First off, please let me say this: Holy &#$@, she did it! Yes, Yu-Na Kim has won the Olympic gold medal with a perfect, record-breaking free program. She was awesome, shrugging off any nerves like “Pressure? What pressure?” She must have icewater in her veins; I mean that in the best way possible. Anyhow, there were actually about eight solid-to-excellent programs that night (especially enjoyed spunky Akiko Suzuki, saucy Laura Lepisto, and the ever-smiling-when-she’s-not-crying-or-having-an-untimely-nosebleed Mirai Nagasu), but Yu-Na still managed to stand in a class of her own. Well done, indeed.
Okay, now time for some movie mini-reviews. I’ve actually stayed away from movies for some time, because when I want to really focus on something, I find books to be more rewarding, and when I want to be entertained, TV shows are shorter and simpler. But in the last week, I found myself returning to the days when I was a geeky college student working at a video store who made a point of devouring just about every movie that came in, especially the indies. I think maybe it was because I wanted to get the bad taste out of my mouth after watching the live American Idol performances (my goodness, they sucked; note to Korean-American brother John Park: John, it’s not a funeral).
First movie I watched was “I Love You Man,” and it’s a sweet “bromance” (I can’t believe I actually typed that word) about a soon-to-be-married guy (played by the guy whose name escapes me at the moment but played Alicia Silverstone’s stepbrother-than-boyfriend in Clueless) who realizes he doesn’t have any real guy friends and goes out looking for one. It’s actually all kind of sweet and earnest, and it makes a good point: it really IS hard to make good friends once you’re out of school. It actually looks to be simpler when you’re in Korea, where you’re pretty much friends with anyone once you’ve gone drinking together a couple of times, but really, it’s the same BS as in the U.S., with most so-called friends just using you as an audience to talk about how great they are. Their idea of friendship is having you clap and cheer while you watch them masturbate, and to be honest, I’d rather have no friends at all rather than partake, which I suppose is pretty close to the truth, but I digress.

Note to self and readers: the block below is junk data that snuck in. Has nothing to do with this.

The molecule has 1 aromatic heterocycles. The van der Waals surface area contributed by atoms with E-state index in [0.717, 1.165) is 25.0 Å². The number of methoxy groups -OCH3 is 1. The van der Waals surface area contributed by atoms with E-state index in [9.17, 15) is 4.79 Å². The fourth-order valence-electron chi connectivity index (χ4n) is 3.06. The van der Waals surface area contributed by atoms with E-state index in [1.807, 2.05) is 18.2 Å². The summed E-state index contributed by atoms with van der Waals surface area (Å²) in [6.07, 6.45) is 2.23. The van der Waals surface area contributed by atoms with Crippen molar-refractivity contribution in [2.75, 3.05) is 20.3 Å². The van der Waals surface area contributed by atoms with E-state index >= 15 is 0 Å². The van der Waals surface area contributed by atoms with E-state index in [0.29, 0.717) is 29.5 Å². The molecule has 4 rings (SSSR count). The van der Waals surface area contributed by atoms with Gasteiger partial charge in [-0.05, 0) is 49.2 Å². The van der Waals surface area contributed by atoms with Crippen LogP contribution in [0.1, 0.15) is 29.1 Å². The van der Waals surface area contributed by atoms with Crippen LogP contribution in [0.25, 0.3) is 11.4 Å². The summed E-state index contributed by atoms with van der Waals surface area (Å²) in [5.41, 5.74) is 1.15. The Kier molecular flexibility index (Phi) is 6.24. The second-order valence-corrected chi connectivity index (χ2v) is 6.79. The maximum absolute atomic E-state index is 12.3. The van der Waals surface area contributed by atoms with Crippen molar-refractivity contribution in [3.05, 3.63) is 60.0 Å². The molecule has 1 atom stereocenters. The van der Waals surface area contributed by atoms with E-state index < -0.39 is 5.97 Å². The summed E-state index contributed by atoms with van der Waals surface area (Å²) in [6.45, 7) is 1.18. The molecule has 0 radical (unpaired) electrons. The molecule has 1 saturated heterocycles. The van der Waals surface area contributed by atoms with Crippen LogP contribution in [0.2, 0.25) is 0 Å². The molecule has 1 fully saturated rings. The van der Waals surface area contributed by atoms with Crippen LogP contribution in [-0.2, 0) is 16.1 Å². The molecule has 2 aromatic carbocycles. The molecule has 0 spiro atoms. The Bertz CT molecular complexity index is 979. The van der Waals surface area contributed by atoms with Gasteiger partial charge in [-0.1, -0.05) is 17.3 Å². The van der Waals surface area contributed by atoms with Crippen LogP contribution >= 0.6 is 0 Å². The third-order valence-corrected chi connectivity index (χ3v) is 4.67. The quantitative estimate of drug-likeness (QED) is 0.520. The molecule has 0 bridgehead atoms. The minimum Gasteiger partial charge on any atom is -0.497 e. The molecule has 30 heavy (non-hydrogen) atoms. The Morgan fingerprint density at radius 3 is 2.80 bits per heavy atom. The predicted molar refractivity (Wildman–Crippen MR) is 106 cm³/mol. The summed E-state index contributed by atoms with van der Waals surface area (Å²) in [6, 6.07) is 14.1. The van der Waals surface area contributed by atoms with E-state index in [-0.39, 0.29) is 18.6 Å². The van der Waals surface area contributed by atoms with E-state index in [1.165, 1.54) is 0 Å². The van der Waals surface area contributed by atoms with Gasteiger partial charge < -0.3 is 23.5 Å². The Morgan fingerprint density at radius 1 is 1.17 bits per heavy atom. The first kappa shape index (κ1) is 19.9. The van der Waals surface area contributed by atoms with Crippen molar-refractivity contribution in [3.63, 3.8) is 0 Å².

After that, it was time for “The Hangover,” which is a real GUY movie. Usually, I hate, hate, hate guy movies, but this one offers twists galore, and you’re never quite what the heck will happen next. Overall, it was fun and clever (especially loved the Mike Tyson cameo), although I never really cared too much about what would happen to the characters (if they had all died in a car crash on their way to the wedding, I would’ve went, ‘Huh, that was kind of unexpected,’ and that would’ve been it).
Finally, I watched “An Education” since I heard so many good reviews for it, and I’m usually a sucker for a good coming-of-age story. Well, this one was… well, it’s actually my favorite out of the three films I saw last week, but I also had some mixed feelings about it. I’ll start with the bad. Basically, the story is about how a British schoolgirl gets wooed and conned by an older guy. The girl is smart and appealing, BUT when she finds out just what the guy and his partner do to make money (it’s not good), she makes a bit of a fuss but then gets over it in less than a minute. I found that part really troubling, making me want to scream “Are you daft?” at my TV screen in a faux-British accent. Fortunately, the movie re-grounded itself after that, and I really appreciated the fact that education really was portrayed as the girl’s way to find redemption (as opposed to, for example, a makeover). The lead actress–whose name also escapes me at the moment, and I want to say “Casey,” but that can’t be right, can it?–does a great job of creating a very real, earthy character. Her love interest also gives a capable performance, but I knew from the get-go he would be trouble in the end, remembering him as the psycho killer in “Boys Don’t Cry.” Again, I was proven right, ha ha.
Speaking of coming of age, let’s go to our Top 101 Countdown. What’s left to be said about the landmark single that is Nirvana’s “Smells Like Teen Spirit?” Yes, it’s a classic. Yes, it’s an anthem for angry, horny, dissatisfied youths (and youths at heart) all over the world. I’ll just add that there was a time when it truly felt like popular music could change the world. Maybe it was even more like than in the 60’s and the 70’s, but I was either too young or non-existent, so I can’t comment. But in the 80’s, artists like Madonna, Michael Jackson, and Prince weren’t just creating music; they were creating dreams that people could hold on to and believe in. And then came the 90’s grunge movement, and Nirvana’s nihilistic screams offered another dream altogether, one that felt just as strong and even more authentic. But of course, it couldn’t last. With a blast and a bullet, Kurt ended the dream forever, and we all woke up. It turned out music was just music, and it had to be enough. R.I.P.